Garlic, which is related to onions and leeks, contains powerful phytochemicals and nutrients that help fight off disease. Research shows garlic's potential benefits against ailments such as heart disease and cancer. Roasting is one common method of preparation for garlic that imparts a sweet taste to this otherwise pungent food.
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One clove of garlic, weighing about 3 g, contains about 3 percent of the daily recommendation for manganese. Manganese is incorporated into enzymes and also acts as the primary antioxidant in the mitochondria of cells. Garlic also contains vitamin C, another antioxidant nutrient that also helps build the structural tissue of blood vessels, ligaments, tendons and bone. The trace element selenium, also found in garlic, functions in the activity of a variety of different enzymes. Garlic may also make the body better able to utilize iron and zinc when consumed with foods containing these minerals, explains a 2010 article in the "Journal of Agricultural Food Chemistry."
Garlic contains sulfur compounds that are responsible for its distinctive odor and may also provide health benefits. The sulfur compounds in garlic act as antioxidants and also promote the formation of another antioxidant called glutathione, which is produced by the body. Another function of the sulfur compounds in garlic is antimicrobial activity. Garlic can kill bacteria, viruses and fungi, including H. pylori, the bacteria linked to stomach ulcers. In addition to the sulfur compounds, garlic also contains flavonoids, including quercetin, luteolin and kaempferol, which function as antioxidants.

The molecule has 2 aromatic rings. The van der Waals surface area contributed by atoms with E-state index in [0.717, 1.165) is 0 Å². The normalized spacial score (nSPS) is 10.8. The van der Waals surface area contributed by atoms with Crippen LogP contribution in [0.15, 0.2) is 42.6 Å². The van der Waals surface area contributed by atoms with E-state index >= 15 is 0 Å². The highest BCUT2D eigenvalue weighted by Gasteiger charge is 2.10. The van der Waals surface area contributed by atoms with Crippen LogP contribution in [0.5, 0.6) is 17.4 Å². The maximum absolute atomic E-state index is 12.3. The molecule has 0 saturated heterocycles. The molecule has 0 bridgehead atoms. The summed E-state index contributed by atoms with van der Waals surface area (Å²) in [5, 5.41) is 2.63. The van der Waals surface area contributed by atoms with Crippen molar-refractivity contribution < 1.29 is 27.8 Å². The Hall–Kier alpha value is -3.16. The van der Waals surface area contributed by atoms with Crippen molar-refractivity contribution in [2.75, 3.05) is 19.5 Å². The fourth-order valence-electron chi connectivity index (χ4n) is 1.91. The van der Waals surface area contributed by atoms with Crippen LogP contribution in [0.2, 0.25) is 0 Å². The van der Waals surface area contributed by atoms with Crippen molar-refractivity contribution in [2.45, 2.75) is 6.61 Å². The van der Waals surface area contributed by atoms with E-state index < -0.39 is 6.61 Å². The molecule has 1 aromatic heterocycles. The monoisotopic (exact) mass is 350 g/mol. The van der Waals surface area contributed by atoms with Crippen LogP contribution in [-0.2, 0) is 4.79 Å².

Lightly crushing the side of garlic and letting it stand for 10 minutes before roasting it at 400 degrees Fahrenheit for 30 to 40 minutes can help release more of the beneficial sulfur compounds. The act of crushing garlic causes an enzymatic reaction that produces the compound allicin. Since cooking garlic can destroy some of the healthy sulfurous compounds, crushing it beforehand is a method of retaining many of the health benefits.
Roasted garlic may help prevent cardiovascular disease, although more research is needed because few human studies have been completed. According to the Linus Pauling Institute, garlic may affect cholesterol production by inhibiting the synthesis of cholesterol by the liver. Garlic also has anti-inflammatory properties and reduces blood clotting.
Consumption of roasted garlic may offer some protection against cancer. Aside from the antioxidants present in garlic, the sulfur compounds it contains also act directly on carcinogens and toxins, helping the body remove them before they can cause damage. In addition, these compounds induce cancer-cell self-destruction, a process called apoptosis, in cell culture experiments and animal models, explains the Linus Pauling Institute.